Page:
Jo Whaley infuses her images with the illusory magic of the theater.
In “Echoes,” the photographer’s carefully constructed and composed photographs pair with Georgia O’Keeffe’s meticulous paintings in an echo of saturated color and deliberate beauty.
The exhibition opens at Santa Fe’s Georgia O’Keeffe Museum on Friday, Nov. 2. The show represents the latest edition of the museum’s “Contemporary Voices” series.
“You could think of it as patterned language rather than tit-for-tat,” Whaley said of the dual exhibition in a telephone interview from her Santa Fe home. “It’s a little intimidating. But it’s such an honor.”
As inviting as Whaley’s images seem, they can also be disorienting, former O’Keeffe curator Carolyn Kastner said. Theirs is a disrupted beauty. The butterflies are specimens, the flowers and foliage sliced from their roots.
“It’s dead; it’s isolated; it’s not of its environment,” Kastner said. “It speaks of this moment in our environment.
“They’re beautiful pictures, but they’re disturbing. Flowers are held in vases. Flowers are held upside down with their nectar dripping.”
In contrast, O’Keeffe’s view of the natural world glows unabashedly celebratory.
“When you see the two of them together, it really pops,” Kastner said.
Whaley produced most of the 13 images during the pre-digital age using a 4- by 5-inch large-format view camera.
“They were done by hand, built in the studio, constructed and shot with film,” she said.
“Colias Eurydicei” (2007) is an archival pigment print placing a butterfly atop a daguerreotype of two sisters. The folds in their skirts reflect the folds in the insect’s wings.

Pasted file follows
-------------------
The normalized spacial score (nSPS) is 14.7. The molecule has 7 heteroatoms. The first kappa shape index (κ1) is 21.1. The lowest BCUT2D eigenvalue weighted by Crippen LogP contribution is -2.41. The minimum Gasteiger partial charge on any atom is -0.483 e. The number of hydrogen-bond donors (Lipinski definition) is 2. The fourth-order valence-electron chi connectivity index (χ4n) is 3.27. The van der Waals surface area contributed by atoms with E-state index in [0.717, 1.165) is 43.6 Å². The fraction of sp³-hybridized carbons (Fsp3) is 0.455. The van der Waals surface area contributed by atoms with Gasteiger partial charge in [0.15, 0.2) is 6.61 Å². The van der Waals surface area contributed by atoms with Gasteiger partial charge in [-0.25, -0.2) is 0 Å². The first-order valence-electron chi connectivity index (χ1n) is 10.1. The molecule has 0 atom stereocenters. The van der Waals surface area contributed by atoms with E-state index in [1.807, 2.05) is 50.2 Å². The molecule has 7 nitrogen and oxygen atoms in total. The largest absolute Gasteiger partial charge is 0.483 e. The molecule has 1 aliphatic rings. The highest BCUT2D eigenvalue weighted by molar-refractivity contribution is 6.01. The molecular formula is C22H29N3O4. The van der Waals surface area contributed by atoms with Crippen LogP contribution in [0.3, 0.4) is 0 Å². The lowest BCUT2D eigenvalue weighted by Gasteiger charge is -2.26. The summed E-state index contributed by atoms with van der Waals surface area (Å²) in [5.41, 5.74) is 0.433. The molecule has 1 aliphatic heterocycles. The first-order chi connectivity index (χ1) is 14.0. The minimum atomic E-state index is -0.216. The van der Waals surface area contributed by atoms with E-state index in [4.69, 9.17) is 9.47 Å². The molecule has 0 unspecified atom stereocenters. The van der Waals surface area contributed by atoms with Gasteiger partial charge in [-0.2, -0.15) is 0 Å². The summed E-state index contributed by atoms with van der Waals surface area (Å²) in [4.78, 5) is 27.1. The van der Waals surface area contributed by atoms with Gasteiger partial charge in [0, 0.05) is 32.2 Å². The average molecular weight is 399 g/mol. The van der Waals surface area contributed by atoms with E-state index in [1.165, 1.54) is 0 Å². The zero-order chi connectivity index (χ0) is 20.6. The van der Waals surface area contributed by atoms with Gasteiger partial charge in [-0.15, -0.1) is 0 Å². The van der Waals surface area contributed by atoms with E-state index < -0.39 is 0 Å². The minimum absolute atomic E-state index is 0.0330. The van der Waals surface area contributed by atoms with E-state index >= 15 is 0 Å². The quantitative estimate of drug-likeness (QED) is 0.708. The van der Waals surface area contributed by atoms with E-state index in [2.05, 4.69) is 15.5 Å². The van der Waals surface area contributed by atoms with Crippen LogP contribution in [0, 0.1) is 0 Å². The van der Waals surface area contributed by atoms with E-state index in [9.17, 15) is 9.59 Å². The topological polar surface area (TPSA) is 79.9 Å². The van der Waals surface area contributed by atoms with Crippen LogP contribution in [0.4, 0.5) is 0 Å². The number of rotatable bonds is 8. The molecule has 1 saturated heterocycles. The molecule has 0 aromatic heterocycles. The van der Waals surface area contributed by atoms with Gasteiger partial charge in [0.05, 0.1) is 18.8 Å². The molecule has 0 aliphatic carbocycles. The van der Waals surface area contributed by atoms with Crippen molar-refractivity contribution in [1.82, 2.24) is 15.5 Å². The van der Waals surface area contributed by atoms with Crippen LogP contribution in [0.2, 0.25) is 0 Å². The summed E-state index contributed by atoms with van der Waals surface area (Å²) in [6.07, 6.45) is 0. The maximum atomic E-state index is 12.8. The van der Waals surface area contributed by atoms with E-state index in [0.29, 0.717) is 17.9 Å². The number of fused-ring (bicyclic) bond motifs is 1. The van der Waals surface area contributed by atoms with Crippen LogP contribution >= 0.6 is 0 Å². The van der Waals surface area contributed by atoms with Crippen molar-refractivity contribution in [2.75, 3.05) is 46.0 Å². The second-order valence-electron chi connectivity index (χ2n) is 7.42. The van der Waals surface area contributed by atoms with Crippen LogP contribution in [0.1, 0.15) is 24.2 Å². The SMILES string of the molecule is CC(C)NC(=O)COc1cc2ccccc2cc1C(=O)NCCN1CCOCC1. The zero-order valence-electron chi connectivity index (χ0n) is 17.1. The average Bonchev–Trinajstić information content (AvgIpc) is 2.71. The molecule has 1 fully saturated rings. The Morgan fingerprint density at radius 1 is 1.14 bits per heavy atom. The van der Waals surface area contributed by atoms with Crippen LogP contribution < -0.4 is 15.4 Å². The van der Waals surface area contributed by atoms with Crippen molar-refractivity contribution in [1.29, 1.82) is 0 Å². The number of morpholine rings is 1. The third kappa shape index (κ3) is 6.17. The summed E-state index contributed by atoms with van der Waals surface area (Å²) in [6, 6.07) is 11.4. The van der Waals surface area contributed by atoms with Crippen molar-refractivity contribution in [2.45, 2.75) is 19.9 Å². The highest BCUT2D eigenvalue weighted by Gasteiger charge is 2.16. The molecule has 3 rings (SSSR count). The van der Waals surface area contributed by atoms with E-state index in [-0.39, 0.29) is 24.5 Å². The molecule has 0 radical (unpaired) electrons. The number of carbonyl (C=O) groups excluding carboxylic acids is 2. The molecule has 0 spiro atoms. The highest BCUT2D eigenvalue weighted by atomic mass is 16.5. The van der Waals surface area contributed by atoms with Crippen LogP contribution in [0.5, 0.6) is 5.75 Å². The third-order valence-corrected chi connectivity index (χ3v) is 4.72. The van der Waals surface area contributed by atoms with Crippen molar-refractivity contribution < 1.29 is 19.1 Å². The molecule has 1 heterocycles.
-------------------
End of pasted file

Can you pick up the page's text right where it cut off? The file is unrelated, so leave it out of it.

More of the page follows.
“Daguerreotypes are funny in that they’ll act like a mirror,” Whaley said. “I put orange paper above me, so it reflects orange. It’s got two little dots on the bottom. Those are from the underside of the insect, because I thought they needed to be there.”
What appears to be a butterfly placed atop a landscape, “Papilio Ulysses” (2000) is actually a piece of rusted metal the photographer found in a nearby arroyo with the insect pinned at the top.
“I like the pairing of simple things,” Whaley said, “to find man-made material taken back by nature with a butterfly. The insects are adjusting to that kind of environment – into the industrial changes we’ve made.”
O’Keeffe also created constructed still lifes through her famous bone paintings, Kastner said.
Whaley received her MFA from the University of California at Berkeley, where she worked as a scenic artist for the San Francisco Opera, the San Francisco Ballet and the Berkeley Repertory Theatre. She built sets and painted backdrops.
Today, she thinks of her tabletops as stages.
“The performance is clicking the shutter,” she said.
In “Overripe Population” (1994), watercolor paper created a flattened space holding a bursting pomegranate, its seeds scattered across the page. “Datura wrightii,” (2014), with echoes of O’Keeffe’s famous “Jimson Weed,” pairs its blossoms with the bottles found in chemistry labs.
“They’re basically like scientific experiments,” Whaley said. “It’s a composed environment.
“People assume that my work is all Photoshop. Really, I build them and I try to put as much as I can right on the set.”
Whaley’s photographs can also be found in Santa Fe’s Photo-eye Gallery. Her work hangs in several major collections in this country and abroad, including the San Francisco Museum of Modern Art, the Los Angeles County Museum of Art, the Oakland Museum and the Polaroid Corporate Art Collection.